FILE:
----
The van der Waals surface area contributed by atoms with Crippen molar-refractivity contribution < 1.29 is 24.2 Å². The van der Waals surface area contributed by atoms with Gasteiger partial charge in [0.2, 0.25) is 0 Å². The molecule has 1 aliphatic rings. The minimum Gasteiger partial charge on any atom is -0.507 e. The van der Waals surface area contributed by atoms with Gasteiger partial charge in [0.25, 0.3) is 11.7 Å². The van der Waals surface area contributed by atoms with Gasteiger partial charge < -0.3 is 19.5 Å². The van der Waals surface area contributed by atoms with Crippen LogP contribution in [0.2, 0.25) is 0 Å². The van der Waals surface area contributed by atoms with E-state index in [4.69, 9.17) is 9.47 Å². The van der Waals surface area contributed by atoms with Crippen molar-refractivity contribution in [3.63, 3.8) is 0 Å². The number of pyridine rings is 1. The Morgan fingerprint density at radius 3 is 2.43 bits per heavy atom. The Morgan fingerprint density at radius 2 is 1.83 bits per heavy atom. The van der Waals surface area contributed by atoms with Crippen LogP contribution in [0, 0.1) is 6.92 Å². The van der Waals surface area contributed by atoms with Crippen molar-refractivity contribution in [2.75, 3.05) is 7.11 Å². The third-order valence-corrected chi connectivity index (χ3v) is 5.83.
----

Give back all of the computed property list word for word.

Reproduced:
The van der Waals surface area contributed by atoms with Crippen molar-refractivity contribution < 1.29 is 24.2 Å². The van der Waals surface area contributed by atoms with Gasteiger partial charge in [0.2, 0.25) is 0 Å². The molecule has 1 aliphatic rings. The minimum Gasteiger partial charge on any atom is -0.507 e. The van der Waals surface area contributed by atoms with Gasteiger partial charge in [0.25, 0.3) is 11.7 Å². The van der Waals surface area contributed by atoms with Gasteiger partial charge < -0.3 is 19.5 Å². The van der Waals surface area contributed by atoms with Crippen LogP contribution in [0.2, 0.25) is 0 Å². The van der Waals surface area contributed by atoms with E-state index in [4.69, 9.17) is 9.47 Å². The van der Waals surface area contributed by atoms with Crippen molar-refractivity contribution in [3.63, 3.8) is 0 Å². The number of pyridine rings is 1. The Morgan fingerprint density at radius 3 is 2.43 bits per heavy atom. The Morgan fingerprint density at radius 2 is 1.83 bits per heavy atom. The van der Waals surface area contributed by atoms with Crippen LogP contribution in [0, 0.1) is 6.92 Å². The van der Waals surface area contributed by atoms with Crippen molar-refractivity contribution in [2.75, 3.05) is 7.11 Å². The third-order valence-corrected chi connectivity index (χ3v) is 5.83.